Plaza de Armas, Cusco, Peru

Bienvenidos a Cusco

We arrived in Cusco on Saturday morning at around 11AM after a slightly delayed flight and a ridiculous experience in the Lima airport. Arriving in Cusco, however, couldn’t have been a bigger breath of fresh air. Figuratively, at least. The scenery in the Highlands is truly remarkable. While Lima is reminiscent of a number of other international cities (congested and fairly dirty with a few pretty buildings thrown in), Cusco has a life of its own. When I envisioned our experience in Peru, Cusco was it.

We hopped off the plane and immediately grabbed a taxi to Hotel Monasterio, our home for the next couple of nights. The hotel is an incredible place; a sight in and of itself.  Built in 1592 as the San Antonio Abad Monastery (on the foundations of an Incan Palace), the chapel and remnants of a functioning monastery still exist.

Hotel Monasterio, Cusco, PeruHotel Monasterio, Cusco, PeruHotel Monasterio, Cusco, Peru

We were promptly greeted by the staff at the hotel and offered mate de coca, tea that’s supposed to help with acclimating to the dizzying heights of the city (12’000 feet). While we initially patted ourselves on the back for not succumbing to soroche (altitude sickness), we did notice the thin air getting to us over time as we began exploring the city. We were tired more easily than normal, my head was a bit foggy and I felt like I was being short-changed when I took a deep breath in (kind of compressed in my chest). It’s nothing that’s unbearable — at least not for us — but it is noticeable. We’ve been downing coca tea like it’s going out of style since we’ve arrived so I can’t help but wonder how we’d feel if we hadn’t been taking precautionary measures.

Hotel Monasterio, Cusco, PeruHotel Monasterio, Cusco, Peru

With sunshine and warm(er) weather upon us, we quickly changed and headed out to explore Cusco. We are a short walk from the Plaza de Armas, the stunning main square of the old Incan capital. Upon entering, you’re greeted by La Compania de Jesus, the Cathedral of Santo Domingo (a UNESCO heritage site) and the Iglesia del Triunfo.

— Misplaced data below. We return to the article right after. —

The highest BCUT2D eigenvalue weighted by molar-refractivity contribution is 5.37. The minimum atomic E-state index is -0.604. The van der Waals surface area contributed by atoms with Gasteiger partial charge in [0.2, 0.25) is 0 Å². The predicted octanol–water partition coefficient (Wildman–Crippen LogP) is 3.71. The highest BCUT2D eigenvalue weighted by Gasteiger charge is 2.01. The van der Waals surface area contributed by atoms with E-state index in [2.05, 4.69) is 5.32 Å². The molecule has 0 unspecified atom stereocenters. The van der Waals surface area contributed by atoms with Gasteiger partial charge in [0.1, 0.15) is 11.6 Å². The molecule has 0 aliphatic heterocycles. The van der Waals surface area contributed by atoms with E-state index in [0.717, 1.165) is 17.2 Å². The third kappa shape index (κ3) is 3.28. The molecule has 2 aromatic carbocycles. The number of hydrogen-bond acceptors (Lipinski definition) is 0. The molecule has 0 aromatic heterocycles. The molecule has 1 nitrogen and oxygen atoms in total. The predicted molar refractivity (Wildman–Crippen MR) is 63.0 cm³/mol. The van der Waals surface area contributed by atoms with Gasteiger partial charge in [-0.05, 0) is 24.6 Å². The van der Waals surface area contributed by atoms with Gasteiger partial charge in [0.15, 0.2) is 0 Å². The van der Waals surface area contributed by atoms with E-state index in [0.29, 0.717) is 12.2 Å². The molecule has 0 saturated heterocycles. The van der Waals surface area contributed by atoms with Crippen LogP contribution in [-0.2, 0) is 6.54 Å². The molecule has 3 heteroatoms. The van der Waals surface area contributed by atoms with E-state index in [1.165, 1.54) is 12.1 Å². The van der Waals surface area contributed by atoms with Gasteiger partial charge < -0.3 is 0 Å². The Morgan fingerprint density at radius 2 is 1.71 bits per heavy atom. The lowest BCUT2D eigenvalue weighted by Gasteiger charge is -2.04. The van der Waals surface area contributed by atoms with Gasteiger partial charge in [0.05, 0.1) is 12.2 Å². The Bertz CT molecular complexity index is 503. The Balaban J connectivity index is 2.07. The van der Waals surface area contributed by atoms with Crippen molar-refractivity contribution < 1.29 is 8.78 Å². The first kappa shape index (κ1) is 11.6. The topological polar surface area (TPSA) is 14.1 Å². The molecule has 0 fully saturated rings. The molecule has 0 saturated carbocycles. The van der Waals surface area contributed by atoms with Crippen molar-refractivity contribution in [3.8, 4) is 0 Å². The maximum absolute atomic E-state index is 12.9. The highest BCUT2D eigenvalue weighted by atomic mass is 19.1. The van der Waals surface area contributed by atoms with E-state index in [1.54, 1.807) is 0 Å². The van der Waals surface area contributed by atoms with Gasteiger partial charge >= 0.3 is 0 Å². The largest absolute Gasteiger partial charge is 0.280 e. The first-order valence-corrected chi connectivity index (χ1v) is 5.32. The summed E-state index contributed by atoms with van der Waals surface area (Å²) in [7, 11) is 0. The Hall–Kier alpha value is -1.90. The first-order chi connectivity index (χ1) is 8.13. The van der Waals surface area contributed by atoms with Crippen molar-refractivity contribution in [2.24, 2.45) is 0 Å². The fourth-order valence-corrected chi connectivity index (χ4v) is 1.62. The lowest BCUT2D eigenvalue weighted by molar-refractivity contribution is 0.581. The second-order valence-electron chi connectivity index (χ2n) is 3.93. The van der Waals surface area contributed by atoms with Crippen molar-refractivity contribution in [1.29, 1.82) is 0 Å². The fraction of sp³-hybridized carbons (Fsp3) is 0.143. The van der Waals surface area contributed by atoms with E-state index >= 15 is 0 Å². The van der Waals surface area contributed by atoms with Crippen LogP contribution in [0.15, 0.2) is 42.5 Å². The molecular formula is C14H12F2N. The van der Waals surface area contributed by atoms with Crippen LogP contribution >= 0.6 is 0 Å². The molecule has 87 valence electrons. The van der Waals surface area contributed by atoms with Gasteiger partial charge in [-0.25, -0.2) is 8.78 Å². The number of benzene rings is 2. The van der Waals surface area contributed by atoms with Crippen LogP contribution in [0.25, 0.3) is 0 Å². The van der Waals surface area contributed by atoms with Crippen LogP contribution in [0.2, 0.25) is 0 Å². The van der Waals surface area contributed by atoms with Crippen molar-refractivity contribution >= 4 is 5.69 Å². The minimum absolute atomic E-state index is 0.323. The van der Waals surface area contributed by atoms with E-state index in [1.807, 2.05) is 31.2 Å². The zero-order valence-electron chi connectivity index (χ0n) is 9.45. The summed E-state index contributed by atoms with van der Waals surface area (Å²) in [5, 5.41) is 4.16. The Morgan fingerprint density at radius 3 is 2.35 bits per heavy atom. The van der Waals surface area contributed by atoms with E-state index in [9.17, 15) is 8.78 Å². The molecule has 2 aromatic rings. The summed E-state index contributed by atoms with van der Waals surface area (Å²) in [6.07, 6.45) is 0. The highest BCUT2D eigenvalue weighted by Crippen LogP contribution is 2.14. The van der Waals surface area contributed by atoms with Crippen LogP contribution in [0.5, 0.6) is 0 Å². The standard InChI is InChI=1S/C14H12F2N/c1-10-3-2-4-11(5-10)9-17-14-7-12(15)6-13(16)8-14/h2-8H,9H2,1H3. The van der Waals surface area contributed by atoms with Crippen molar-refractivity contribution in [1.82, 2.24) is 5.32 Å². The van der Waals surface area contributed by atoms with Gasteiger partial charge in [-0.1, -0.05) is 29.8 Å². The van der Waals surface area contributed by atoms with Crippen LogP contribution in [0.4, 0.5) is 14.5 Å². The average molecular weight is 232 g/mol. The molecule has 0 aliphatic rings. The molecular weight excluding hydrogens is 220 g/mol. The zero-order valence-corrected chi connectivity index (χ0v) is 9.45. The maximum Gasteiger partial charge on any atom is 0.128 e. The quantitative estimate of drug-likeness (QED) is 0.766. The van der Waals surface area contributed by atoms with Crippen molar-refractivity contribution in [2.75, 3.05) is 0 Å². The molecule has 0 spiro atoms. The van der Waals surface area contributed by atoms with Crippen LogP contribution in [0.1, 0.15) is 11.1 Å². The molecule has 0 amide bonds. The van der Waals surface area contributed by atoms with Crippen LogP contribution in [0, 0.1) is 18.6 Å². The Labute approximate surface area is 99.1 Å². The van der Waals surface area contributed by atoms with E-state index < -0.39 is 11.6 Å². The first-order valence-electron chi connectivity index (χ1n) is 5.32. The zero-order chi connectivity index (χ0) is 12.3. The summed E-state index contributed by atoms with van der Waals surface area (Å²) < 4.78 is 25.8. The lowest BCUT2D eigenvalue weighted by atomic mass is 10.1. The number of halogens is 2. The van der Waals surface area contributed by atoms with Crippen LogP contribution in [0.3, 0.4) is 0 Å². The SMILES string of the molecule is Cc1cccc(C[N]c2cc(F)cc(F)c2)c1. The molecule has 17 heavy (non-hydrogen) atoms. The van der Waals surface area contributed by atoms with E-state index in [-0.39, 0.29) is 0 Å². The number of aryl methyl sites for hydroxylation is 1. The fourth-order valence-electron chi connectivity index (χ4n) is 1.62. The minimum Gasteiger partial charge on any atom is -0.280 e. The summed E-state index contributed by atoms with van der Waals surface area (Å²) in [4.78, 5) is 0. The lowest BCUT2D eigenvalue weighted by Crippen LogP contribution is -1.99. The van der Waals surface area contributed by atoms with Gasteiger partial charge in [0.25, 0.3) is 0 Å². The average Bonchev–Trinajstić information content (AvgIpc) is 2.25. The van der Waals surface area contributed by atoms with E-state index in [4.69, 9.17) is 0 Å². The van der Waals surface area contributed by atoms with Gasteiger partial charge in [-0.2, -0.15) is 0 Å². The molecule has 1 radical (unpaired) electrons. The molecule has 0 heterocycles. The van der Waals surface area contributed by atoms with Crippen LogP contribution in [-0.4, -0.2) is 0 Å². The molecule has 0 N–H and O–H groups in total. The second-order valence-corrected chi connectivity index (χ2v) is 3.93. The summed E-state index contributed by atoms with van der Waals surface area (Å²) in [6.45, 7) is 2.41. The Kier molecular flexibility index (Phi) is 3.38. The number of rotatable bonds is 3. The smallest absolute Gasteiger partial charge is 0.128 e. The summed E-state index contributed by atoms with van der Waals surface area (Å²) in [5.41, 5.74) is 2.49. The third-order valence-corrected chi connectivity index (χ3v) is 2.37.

Plaza de Armas, Cusco, PeruPlaza de Armas, Cusco, Peru

We wandered the streets somewhat aimlessly and ran across a few markets that piqued our interest. The first area was a market with local artisans selling handicrafts (the requisite llama pieces, jewelry, etc.). We were still on sensory overload — the colors, the sights, the people; it’s really incredible to take in. Unlike Lima where Spanish influence is clear, Cusco truly embodies the Incan culture. The locals still dress in customary garb (though I can’t be sure how much of this is authentic), and mothers carry their children in colorful sacks across their backs. To say I’m enamored would be an understatement.

Cusco, PeruCusco, PeruCusco, Peru

After leaving the first market, we ran into El Mercado Central de San Pedro, a farmer’s market/flea market that had us immediately captivated. Unlike the market we had first stumbled into, this second market provided options for fresh meat, cheese, local grains, fresh-squeezed juice and inexpensive lunch options. Since we had just arrived, we downed a local orange-papaya juice (S./6) created by one of the vendors. I now know where the creators of Jamba Juice got their inspiration. Fresh and delicious, like whoa.

Cusco, PeruCusco, PeruCusco, Peru

After exploring a bit more on foot, we grabbed a late lunch at Chicha, a casual Gaston Acurio restaurant near the city center. We spent a bit of time exploring our hotel in the afternoon before taking a power nap (the altitude was getting to us a bit). We ended up with late reservations (9:30PM) at the nearby Cicciolina Restaurant, after it was recommended by friends in Lima. Delicious and affordable — we walked out the door majorly full (drinks, a tartare appetizer and two entrees) for around $60.

{Before dinner we indulged in a little Pisco tasting at Museo del Pisco. It was well worth it.}

Today, we’ve explored amidst a hail storm and are hanging in our room recuperating for a  bit before heading out to explore a bit more. Altitude sickness has take a bit of a toll on my new hubby so we’re working on getting back to 100% with some coca tea and a bit of relaxation.

xoxo from Cusco,

Shannon Kircher, The Wanderlust Effect

More about Shannon Kircher

Shannon Kircher is the founder and editor of The Wanderlust Effect. Founded in 2009, she has continued to document her international escapes as an expat in Europe and the Caribbean. Additionally, Shannon is the founder of Compass & Vine, a luxury boutique travel design firm, and is the Director of Marketing for the Frangipani Beach Resort. Shannon holds an MSc in Social Policy and Development from the London School of Economics and is a current candidate for WSET Level 3 in Wines & Spirits.